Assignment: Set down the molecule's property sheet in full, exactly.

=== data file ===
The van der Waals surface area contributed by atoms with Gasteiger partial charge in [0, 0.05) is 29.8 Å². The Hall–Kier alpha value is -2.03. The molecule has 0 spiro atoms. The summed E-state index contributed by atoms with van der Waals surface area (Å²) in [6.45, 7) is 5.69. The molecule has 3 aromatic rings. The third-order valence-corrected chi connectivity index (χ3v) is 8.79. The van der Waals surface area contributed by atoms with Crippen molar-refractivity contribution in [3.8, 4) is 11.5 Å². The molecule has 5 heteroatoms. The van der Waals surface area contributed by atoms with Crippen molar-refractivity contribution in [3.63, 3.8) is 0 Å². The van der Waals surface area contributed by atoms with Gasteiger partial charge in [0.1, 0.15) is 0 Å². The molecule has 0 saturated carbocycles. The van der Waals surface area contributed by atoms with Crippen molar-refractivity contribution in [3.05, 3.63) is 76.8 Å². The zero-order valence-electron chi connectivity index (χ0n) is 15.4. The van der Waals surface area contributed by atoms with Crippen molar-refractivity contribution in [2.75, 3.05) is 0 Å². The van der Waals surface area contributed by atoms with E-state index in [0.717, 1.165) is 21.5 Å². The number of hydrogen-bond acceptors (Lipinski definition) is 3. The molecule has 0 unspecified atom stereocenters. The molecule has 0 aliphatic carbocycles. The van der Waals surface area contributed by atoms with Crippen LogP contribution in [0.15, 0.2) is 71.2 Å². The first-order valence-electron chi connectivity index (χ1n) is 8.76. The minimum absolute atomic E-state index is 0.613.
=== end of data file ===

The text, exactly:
The van der Waals surface area contributed by atoms with Gasteiger partial charge in [0, 0.05) is 29.8 Å². The Hall–Kier alpha value is -2.03. The molecule has 0 spiro atoms. The summed E-state index contributed by atoms with van der Waals surface area (Å²) in [6.45, 7) is 5.69. The molecule has 3 aromatic rings. The third-order valence-corrected chi connectivity index (χ3v) is 8.79. The van der Waals surface area contributed by atoms with Crippen molar-refractivity contribution in [3.8, 4) is 11.5 Å². The molecule has 5 heteroatoms. The van der Waals surface area contributed by atoms with Crippen molar-refractivity contribution in [3.63, 3.8) is 0 Å². The van der Waals surface area contributed by atoms with Gasteiger partial charge in [0.1, 0.15) is 0 Å². The molecule has 0 saturated carbocycles. The van der Waals surface area contributed by atoms with Crippen molar-refractivity contribution in [3.05, 3.63) is 76.8 Å². The zero-order valence-electron chi connectivity index (χ0n) is 15.4. The van der Waals surface area contributed by atoms with Crippen molar-refractivity contribution in [2.75, 3.05) is 0 Å². The van der Waals surface area contributed by atoms with E-state index in [0.717, 1.165) is 21.5 Å². The number of hydrogen-bond acceptors (Lipinski definition) is 3. The molecule has 0 unspecified atom stereocenters. The molecule has 0 aliphatic carbocycles. The van der Waals surface area contributed by atoms with Crippen LogP contribution in [0.15, 0.2) is 71.2 Å². The first-order valence-electron chi connectivity index (χ1n) is 8.76. The minimum absolute atomic E-state index is 0.613.